In a blog post, presumably hosted on an unaffected server, Twitter co-founder Biz Stone acknowledged the attack. "Attacks such as this are malicious efforts orchestrated to disrupt and make unavailable services such as online banks, credit card payment gateways, and in this case, Twitter for intended customers or users," he said. "We are defending against this attack now and will continue to update our status blog as we continue to defend and later investigate."
A denial of service attack involves bombarding a Web site or server with more traffic than it can handle, effectively causing online gridlock. Often such attacks are distributed, meaning that multiple computers, usually compromised by malware, send data to the target site in unison.
Twitter was knocked offline about 9:15 a.m. EDT.
Pingdom, a site that tracks server uptime, indicates that Twitter was offline for about two and a half hours.
According to Netcraft, Twitter runs on an Apache Web server hosted by Verio.
With the restoration of Twitter, tweets have resumed, many of them about the outage.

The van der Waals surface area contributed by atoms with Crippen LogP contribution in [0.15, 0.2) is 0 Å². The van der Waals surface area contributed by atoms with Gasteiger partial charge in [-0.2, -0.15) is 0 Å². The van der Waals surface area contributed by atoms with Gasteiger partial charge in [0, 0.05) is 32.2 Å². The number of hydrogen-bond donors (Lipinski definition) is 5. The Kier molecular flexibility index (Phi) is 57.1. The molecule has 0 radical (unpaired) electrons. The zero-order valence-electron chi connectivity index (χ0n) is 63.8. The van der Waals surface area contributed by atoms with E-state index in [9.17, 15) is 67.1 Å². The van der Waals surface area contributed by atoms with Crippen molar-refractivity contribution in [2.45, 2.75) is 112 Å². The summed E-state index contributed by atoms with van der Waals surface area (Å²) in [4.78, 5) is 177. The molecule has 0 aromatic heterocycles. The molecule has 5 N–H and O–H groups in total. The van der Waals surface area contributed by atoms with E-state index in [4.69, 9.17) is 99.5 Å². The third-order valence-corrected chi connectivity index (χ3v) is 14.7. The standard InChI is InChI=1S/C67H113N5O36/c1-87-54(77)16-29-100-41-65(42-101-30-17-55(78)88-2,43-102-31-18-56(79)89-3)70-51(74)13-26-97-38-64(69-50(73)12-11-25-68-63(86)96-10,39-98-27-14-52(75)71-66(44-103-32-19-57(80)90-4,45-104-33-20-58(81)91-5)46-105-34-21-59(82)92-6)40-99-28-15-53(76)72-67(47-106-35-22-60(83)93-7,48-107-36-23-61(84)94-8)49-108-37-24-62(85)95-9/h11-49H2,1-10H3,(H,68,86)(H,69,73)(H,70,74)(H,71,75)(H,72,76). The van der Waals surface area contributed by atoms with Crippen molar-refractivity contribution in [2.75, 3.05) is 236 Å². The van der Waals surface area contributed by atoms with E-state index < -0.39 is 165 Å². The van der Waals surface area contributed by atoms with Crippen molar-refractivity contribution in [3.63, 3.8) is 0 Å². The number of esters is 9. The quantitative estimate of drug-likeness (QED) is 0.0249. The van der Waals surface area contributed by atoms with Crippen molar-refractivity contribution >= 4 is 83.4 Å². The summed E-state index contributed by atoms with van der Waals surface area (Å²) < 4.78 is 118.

Denial of service attacks are relatively common. Earlier this week, Gawker Media sites were hit with a denial of service attack. And last week, AT&T blocked notorious Internet forum 4chan because, it said, the site was undergoing a denial of service attack.
Last week, Internet Systems Consortium warned that BIND 9, the most common domain name server, contained a vulnerability that could be exploited to crash the server, leading to a denial of service. The company said that the vulnerability is actively being exploited and it urged users of the software to update immediately.
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